Brazil Growth Held Back by Inflation, Currency as BlackRock Stays Bullish
Brazil is being held back by a strengthening currency, the fastest inflation in six years and an increase in government spending, damping growth prospects in the world’s second-largest developing economy.
The country risks becoming a “prisoner of its own hype” as it faces the twin dilemmas of a currency that’s strengthened 47 percent versus the dollar since the end of 2008 and consumer price increases above the central bank’s target, Christopher Sabatini, senior policy director for the Council of the Americas, said today at the Bloomberg Brazil Conference. Brazil has “hit the limit” of sustainable growth, said Augusto de la Torre, chief economist for Latin America at the World Bank.
“We have a very bright prospect, creating a euphoria,” de la Torre said at the conference in New York. “The expectations have exceeded the capacity. In Brazil, you’ve hit the limit.”
The benchmark Bovespa stock index fell 12.5 percent this year through yesterday on concern quickening inflation may damp domestic demand while a slowdown in global economic growth could cut prices for commodity exports. Foreign investors pulled 866.1 million reais ($549 million) from Latin America’s biggest equity market this year through July 5, according to the exchange.
The Bovespa’s decline shows the “true story” of Brazil as the country heads for a cycle of boom and bust amid an unsustainable surge in corporate borrowing, said Simon Nocera, co-founder of San Francisco-based hedge fund Lumen Advisors LLC.
Brazilian stocks are unjustifiably pricing in “outrageous” growth while the country is hobbled by a shortage in skilled labor, among other problems, Nocera, a former economist at the International Monetary Fund, said today.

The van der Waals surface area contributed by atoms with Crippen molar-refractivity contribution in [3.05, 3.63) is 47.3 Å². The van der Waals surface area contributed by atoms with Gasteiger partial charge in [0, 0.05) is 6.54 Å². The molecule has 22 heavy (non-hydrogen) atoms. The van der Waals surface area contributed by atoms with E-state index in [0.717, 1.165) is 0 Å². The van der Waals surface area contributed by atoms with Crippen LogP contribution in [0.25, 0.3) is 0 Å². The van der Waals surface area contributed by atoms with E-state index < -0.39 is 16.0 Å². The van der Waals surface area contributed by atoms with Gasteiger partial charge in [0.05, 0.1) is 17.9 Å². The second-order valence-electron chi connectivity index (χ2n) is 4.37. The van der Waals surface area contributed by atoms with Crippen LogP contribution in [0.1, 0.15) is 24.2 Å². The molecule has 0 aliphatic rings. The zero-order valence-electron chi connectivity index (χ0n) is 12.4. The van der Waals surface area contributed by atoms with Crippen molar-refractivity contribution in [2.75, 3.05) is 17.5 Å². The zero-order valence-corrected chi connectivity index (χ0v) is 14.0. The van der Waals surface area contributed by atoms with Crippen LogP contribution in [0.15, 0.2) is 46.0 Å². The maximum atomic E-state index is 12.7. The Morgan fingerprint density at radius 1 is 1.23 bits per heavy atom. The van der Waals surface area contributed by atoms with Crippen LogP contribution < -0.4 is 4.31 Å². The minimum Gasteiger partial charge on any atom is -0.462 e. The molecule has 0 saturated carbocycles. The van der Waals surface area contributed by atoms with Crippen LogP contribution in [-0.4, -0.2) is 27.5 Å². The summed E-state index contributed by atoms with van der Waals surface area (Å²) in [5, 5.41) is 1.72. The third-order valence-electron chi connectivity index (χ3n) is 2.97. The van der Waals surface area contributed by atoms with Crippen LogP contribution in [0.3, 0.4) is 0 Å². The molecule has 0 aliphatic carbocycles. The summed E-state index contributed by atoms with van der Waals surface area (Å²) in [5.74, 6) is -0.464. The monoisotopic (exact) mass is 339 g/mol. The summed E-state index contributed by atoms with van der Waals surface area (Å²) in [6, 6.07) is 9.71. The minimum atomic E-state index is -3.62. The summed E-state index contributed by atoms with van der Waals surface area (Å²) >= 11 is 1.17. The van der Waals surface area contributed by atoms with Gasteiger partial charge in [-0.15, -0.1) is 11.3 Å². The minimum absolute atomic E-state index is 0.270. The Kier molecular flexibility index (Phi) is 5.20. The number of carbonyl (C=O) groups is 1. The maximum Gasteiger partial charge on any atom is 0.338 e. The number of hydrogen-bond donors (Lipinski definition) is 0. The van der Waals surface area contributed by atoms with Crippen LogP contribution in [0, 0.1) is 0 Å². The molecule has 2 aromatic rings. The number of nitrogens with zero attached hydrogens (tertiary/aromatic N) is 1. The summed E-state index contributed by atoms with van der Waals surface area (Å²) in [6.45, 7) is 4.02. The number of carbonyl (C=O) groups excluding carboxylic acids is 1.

“In this environment, the Bovespa is the only indicator that is telling you the true story about Brazil,” Nocera said. “You still have some sectors of the Brazilian stock market pricing in growth of 20 percent,” which is “simply outrageous.”
Brazil’s economy is about to have “a modern democratic recession” as the central bank raises interest rates too fast, said Michael Shaoul, chairman of Marketfield Asset Management.
“We are in a situation where the central bank will do too much for too long,” Shaoul said at the Brazil conference. Marketfield sees risks over the next nine to 18 months and is short-selling fast-growing banks and consumer stocks, he said.
Amid the pessimism, BlackRock Inc. and Pacific Investment Management Co. see attractive investment opportunities because of economic growth and high relative interest rates. The Bovespa’s valuation dropped to 9.9 times analysts’ earnings estimates last week, according to data compiled by Bloomberg. MSCI Inc.’s gauge of 21 developing nations’ equities traded at a ratio of 11 times earnings.
Will Landers, manager of the $1 billion Latin America Fund at BlackRock, and Curtis Mewbourne, head of portfolio management at Pimco, say the government will be successful in taming inflation, removing an obstacle to gains in asset prices.
“Brazil is slowly moving in the right direction,” Landers said at the New York conference today. “Inflation has been the main issue for the stock market underperforming.”
Alan Gandelman, chief executive officer of ICAP Brazil, said the recent decline in the Bovespa has provided a great opportunity to buy Brazilian stocks based on valuations.
The Bovespa fell for the seventh day in eight today, dropping 1.6 percent to 59,679.35 at 4:20 p.m. New York time and reaching the lowest closing price since May 25. The real weakened 0.1 percent to 1.5774 per U.S. dollar.